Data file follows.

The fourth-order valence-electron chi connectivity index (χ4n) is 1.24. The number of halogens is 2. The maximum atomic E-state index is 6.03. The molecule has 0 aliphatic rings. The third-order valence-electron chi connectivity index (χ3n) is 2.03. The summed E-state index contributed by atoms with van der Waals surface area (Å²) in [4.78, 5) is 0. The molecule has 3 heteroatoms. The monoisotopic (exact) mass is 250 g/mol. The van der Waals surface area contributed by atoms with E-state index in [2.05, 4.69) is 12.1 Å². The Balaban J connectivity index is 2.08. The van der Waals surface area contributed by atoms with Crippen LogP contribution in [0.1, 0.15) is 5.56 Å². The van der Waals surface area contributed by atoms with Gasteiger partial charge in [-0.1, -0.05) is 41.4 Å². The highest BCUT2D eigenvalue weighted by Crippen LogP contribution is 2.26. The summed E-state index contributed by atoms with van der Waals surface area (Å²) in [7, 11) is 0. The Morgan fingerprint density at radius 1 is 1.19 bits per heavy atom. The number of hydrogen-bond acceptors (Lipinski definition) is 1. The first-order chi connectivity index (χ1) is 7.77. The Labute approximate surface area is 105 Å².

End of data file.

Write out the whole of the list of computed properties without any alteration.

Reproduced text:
The fourth-order valence-electron chi connectivity index (χ4n) is 1.24. The number of halogens is 2. The maximum atomic E-state index is 6.03. The molecule has 0 aliphatic rings. The third-order valence-electron chi connectivity index (χ3n) is 2.03. The summed E-state index contributed by atoms with van der Waals surface area (Å²) in [4.78, 5) is 0. The molecule has 3 heteroatoms. The monoisotopic (exact) mass is 250 g/mol. The van der Waals surface area contributed by atoms with E-state index in [2.05, 4.69) is 12.1 Å². The Balaban J connectivity index is 2.08. The van der Waals surface area contributed by atoms with Crippen LogP contribution in [0.1, 0.15) is 5.56 Å². The van der Waals surface area contributed by atoms with Gasteiger partial charge in [-0.1, -0.05) is 41.4 Å². The highest BCUT2D eigenvalue weighted by Crippen LogP contribution is 2.26. The summed E-state index contributed by atoms with van der Waals surface area (Å²) in [7, 11) is 0. The Morgan fingerprint density at radius 1 is 1.19 bits per heavy atom. The number of hydrogen-bond acceptors (Lipinski definition) is 1. The first-order chi connectivity index (χ1) is 7.77. The Labute approximate surface area is 105 Å².